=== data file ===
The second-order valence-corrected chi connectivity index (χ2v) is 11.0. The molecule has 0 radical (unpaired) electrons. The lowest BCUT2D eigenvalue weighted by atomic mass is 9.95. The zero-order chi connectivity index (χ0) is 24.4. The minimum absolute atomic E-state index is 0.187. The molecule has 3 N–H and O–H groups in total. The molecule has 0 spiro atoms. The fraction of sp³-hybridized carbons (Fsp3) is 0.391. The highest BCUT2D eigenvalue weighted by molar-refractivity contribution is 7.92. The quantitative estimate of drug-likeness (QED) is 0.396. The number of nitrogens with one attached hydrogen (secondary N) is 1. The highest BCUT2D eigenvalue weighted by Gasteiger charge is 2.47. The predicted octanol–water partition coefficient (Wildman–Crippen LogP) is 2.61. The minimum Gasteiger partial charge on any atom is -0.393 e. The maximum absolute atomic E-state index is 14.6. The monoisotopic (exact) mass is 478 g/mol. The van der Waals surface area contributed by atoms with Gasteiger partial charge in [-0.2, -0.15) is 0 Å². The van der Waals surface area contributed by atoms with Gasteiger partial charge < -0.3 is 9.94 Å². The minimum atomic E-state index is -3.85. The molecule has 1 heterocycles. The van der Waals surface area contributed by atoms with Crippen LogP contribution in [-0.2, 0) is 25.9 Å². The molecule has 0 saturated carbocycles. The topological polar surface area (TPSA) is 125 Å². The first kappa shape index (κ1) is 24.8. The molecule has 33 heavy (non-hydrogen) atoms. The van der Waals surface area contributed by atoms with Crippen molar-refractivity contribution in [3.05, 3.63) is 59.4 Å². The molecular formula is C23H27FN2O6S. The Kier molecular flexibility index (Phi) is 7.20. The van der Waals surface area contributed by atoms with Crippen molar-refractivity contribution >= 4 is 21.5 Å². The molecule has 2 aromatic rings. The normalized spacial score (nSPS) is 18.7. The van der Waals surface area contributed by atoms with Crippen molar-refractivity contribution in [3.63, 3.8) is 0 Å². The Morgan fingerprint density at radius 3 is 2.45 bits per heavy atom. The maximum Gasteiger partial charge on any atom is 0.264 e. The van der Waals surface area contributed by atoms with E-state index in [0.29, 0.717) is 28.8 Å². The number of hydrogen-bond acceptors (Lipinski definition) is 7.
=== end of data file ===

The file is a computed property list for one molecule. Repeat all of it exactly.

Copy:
The second-order valence-corrected chi connectivity index (χ2v) is 11.0. The molecule has 0 radical (unpaired) electrons. The lowest BCUT2D eigenvalue weighted by atomic mass is 9.95. The zero-order chi connectivity index (χ0) is 24.4. The minimum absolute atomic E-state index is 0.187. The molecule has 3 N–H and O–H groups in total. The molecule has 0 spiro atoms. The fraction of sp³-hybridized carbons (Fsp3) is 0.391. The highest BCUT2D eigenvalue weighted by molar-refractivity contribution is 7.92. The quantitative estimate of drug-likeness (QED) is 0.396. The number of nitrogens with one attached hydrogen (secondary N) is 1. The highest BCUT2D eigenvalue weighted by Gasteiger charge is 2.47. The predicted octanol–water partition coefficient (Wildman–Crippen LogP) is 2.61. The minimum Gasteiger partial charge on any atom is -0.393 e. The maximum absolute atomic E-state index is 14.6. The monoisotopic (exact) mass is 478 g/mol. The van der Waals surface area contributed by atoms with Gasteiger partial charge in [-0.2, -0.15) is 0 Å². The van der Waals surface area contributed by atoms with Gasteiger partial charge < -0.3 is 9.94 Å². The minimum atomic E-state index is -3.85. The molecule has 1 heterocycles. The van der Waals surface area contributed by atoms with Crippen LogP contribution in [-0.2, 0) is 25.9 Å². The molecule has 0 saturated carbocycles. The topological polar surface area (TPSA) is 125 Å². The first kappa shape index (κ1) is 24.8. The molecule has 33 heavy (non-hydrogen) atoms. The van der Waals surface area contributed by atoms with Crippen molar-refractivity contribution in [3.05, 3.63) is 59.4 Å². The molecular formula is C23H27FN2O6S. The Kier molecular flexibility index (Phi) is 7.20. The van der Waals surface area contributed by atoms with Crippen molar-refractivity contribution >= 4 is 21.5 Å². The molecule has 2 aromatic rings. The normalized spacial score (nSPS) is 18.7. The van der Waals surface area contributed by atoms with Crippen molar-refractivity contribution in [3.63, 3.8) is 0 Å². The Morgan fingerprint density at radius 3 is 2.45 bits per heavy atom. The maximum Gasteiger partial charge on any atom is 0.264 e. The van der Waals surface area contributed by atoms with E-state index in [0.29, 0.717) is 28.8 Å². The number of hydrogen-bond acceptors (Lipinski definition) is 7.